Schwartz, A. I., & Tarin, K. S. (2021). The impact of a discourse context on bilingual cross-language lexical activation. Bilingualism: Language and Cognition, 24(5), 879890. https://doi.org/10.1017/S136672892100016XCrossRefGoogle Scholar
Sudarshan, A., & Baum, S. R. (2019). Bilingual lexical access: A dynamic operation modulated by word-status and individual differences in inhibitory control. Bilingualism: Language and Cognition, 22(3), 537554. https://doi.org/10.1017/S1366728918000111CrossRefGoogle Scholar
Titone, D., Libben, M., Mercier, J., Whitford, V., & Pivneva, I. (2011). Bilingual lexical access during L1 sentence reading: The effects of L2 knowledge, semantic constraint, and L1–L2 intermixing. Journal of Experimental Psychology: Learning Memory and Cognition, 37(6), 14121431. https://doi.org/10.1037/a0024492Google ScholarPubMed
Van Assche, E., Drieghe, D., Duyck, W., Welvaert, M., & Hartsuiker, R. J. (2011). The influence of semantic constraints on bilingual word recognition during sentence reading. Journal of Memory and Language, 64(1), 88107. https://doi.org/10.1016/j.jml.2010.08.006CrossRefGoogle Scholar
Vanlangendonck, F., Peeters, D., Rueschemeyer, S. A., & Dijkstra, T. (2020). Mixing the stimulus list in bilingual lexical decision turns cognate facilitation effects into mirrored inhibition effects. Bilingualism: Language and Cognition, 23(4), 836844. https://doi.org/10.1017/S1366728919000531CrossRefGoogle Scholar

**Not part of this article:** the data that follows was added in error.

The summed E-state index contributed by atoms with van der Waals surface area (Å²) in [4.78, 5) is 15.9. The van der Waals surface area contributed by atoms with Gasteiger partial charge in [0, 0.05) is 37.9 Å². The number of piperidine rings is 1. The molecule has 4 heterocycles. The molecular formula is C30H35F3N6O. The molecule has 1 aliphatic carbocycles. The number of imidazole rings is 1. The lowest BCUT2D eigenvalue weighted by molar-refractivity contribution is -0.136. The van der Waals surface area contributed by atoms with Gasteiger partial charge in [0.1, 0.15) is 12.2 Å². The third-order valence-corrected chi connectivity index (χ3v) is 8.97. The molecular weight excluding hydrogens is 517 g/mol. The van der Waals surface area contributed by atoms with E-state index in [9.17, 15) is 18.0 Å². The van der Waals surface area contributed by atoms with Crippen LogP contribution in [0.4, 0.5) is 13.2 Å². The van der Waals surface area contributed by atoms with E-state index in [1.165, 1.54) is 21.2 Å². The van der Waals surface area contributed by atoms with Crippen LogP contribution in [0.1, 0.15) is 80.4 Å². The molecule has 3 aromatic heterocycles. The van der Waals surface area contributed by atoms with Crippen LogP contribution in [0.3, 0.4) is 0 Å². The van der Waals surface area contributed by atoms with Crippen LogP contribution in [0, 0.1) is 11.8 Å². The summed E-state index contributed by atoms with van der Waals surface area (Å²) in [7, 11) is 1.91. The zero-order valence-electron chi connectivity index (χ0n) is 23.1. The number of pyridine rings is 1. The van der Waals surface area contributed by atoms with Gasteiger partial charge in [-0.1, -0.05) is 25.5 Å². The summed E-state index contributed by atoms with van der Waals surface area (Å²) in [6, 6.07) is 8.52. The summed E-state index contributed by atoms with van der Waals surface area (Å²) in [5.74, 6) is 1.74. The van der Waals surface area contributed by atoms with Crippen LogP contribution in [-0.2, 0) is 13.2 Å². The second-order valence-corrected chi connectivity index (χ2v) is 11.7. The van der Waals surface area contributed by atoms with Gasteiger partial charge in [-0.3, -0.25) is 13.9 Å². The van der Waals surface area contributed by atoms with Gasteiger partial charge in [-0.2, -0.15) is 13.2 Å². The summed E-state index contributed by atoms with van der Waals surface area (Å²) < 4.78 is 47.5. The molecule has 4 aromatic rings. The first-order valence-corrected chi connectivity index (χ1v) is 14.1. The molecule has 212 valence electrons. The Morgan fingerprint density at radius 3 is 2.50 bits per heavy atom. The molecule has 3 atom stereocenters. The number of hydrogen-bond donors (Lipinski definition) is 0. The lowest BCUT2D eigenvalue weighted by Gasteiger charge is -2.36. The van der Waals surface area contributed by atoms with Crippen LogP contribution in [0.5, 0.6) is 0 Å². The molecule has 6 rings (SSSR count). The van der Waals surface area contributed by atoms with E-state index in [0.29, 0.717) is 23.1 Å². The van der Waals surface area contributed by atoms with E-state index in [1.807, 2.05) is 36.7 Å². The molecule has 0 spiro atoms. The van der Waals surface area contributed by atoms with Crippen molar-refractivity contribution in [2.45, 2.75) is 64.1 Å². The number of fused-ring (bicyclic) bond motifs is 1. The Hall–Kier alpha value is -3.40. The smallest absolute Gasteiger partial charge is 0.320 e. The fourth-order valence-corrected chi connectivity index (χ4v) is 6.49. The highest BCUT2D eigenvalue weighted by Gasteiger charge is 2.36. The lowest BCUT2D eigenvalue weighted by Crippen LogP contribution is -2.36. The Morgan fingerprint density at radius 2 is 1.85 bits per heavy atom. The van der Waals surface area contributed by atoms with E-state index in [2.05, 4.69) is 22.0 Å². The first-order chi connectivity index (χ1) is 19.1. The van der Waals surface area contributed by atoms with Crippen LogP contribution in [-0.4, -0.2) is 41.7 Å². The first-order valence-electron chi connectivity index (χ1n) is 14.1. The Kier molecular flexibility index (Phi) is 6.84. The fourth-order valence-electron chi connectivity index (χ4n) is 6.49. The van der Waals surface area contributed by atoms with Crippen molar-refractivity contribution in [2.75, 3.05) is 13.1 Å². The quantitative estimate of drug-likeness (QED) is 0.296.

Van Orden, G. C. (1987). A ROWS is a ROSE: Spelling, sound, and reading. Memory & Cognition, 15(3), 181198. https://doi.org/https://doi.org/10.3758/BF03197716CrossRefGoogle ScholarPubMed
Vorwerg, C. C., Suntharam, S., & Morand, M.-A. (2019). Language control and lexical access in diglossic speech production: Evidence from variety switching in speakers of Swiss German. Journal of Memory and Language, 107, 4053. https://doi.org/10.1016/j.jml.2019.03.007CrossRefGoogle Scholar
Figure 0

Table 1. Overview of the results for the stimulus analysis. For visual/written experiments, orthographic similarity (operationalized as normalized LD) was analyzed. For auditory/spoken experiments, phonological similarity (operationalized as normalized LD as published in the PHOR-in-One database) was analyzed

Figure 1

Figure 1. Histograms of normalized LD for stimuli categorized as cognates (dark gray) or non-cognates (light gray) for visual/written tasks (orthographic normalized LD; panel A) and auditory/spoken tasks (phonological normalized LD; panel B). Violin plots of difference score (cognates minus non-cognates) of normalized LD in studies that included both cognates and non-cognates for visual/written tasks (panel C) and auditory/spoken tasks (panel D). Higher, more extreme values represent larger differences in normalized LD scores between cognates and non-cognates.

Figure 2

Table 2. Overview of practical suggestions for studying cognates in research on bilingualism